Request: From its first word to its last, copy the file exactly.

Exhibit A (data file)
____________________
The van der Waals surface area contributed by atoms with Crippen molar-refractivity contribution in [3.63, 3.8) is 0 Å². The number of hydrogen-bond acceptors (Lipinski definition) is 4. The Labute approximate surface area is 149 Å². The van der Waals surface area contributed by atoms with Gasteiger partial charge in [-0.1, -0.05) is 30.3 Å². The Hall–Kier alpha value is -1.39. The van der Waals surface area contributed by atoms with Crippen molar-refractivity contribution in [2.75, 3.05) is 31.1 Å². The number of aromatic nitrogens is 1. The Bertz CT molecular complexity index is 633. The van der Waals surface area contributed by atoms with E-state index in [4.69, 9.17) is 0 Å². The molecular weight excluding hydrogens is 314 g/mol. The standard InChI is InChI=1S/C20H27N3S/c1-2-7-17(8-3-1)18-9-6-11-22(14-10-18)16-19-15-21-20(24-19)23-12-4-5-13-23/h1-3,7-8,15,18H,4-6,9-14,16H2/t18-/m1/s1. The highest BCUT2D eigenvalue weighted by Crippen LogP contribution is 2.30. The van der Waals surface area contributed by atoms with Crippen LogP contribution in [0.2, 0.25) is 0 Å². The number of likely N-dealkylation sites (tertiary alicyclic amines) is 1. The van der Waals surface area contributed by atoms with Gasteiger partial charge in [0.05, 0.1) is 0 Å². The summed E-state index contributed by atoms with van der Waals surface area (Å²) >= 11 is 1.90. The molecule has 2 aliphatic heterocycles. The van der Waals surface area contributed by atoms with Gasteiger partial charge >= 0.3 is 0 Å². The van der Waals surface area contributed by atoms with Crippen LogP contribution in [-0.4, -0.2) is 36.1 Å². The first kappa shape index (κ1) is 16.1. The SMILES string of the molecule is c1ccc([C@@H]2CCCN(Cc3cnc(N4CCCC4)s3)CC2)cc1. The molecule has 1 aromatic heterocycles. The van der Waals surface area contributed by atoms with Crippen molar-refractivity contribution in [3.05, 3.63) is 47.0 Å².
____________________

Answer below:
The van der Waals surface area contributed by atoms with Crippen molar-refractivity contribution in [3.63, 3.8) is 0 Å². The number of hydrogen-bond acceptors (Lipinski definition) is 4. The Labute approximate surface area is 149 Å². The van der Waals surface area contributed by atoms with Gasteiger partial charge in [-0.1, -0.05) is 30.3 Å². The Hall–Kier alpha value is -1.39. The van der Waals surface area contributed by atoms with Crippen molar-refractivity contribution in [2.75, 3.05) is 31.1 Å². The number of aromatic nitrogens is 1. The Bertz CT molecular complexity index is 633. The van der Waals surface area contributed by atoms with E-state index in [4.69, 9.17) is 0 Å². The molecular weight excluding hydrogens is 314 g/mol. The standard InChI is InChI=1S/C20H27N3S/c1-2-7-17(8-3-1)18-9-6-11-22(14-10-18)16-19-15-21-20(24-19)23-12-4-5-13-23/h1-3,7-8,15,18H,4-6,9-14,16H2/t18-/m1/s1. The highest BCUT2D eigenvalue weighted by Crippen LogP contribution is 2.30. The van der Waals surface area contributed by atoms with Crippen LogP contribution in [0.2, 0.25) is 0 Å². The number of likely N-dealkylation sites (tertiary alicyclic amines) is 1. The van der Waals surface area contributed by atoms with Gasteiger partial charge in [0.05, 0.1) is 0 Å². The summed E-state index contributed by atoms with van der Waals surface area (Å²) >= 11 is 1.90. The molecule has 2 aliphatic heterocycles. The van der Waals surface area contributed by atoms with Gasteiger partial charge >= 0.3 is 0 Å². The van der Waals surface area contributed by atoms with Crippen LogP contribution in [-0.4, -0.2) is 36.1 Å². The first kappa shape index (κ1) is 16.1. The SMILES string of the molecule is c1ccc([C@@H]2CCCN(Cc3cnc(N4CCCC4)s3)CC2)cc1. The molecule has 1 aromatic heterocycles. The van der Waals surface area contributed by atoms with Crippen molar-refractivity contribution in [3.05, 3.63) is 47.0 Å².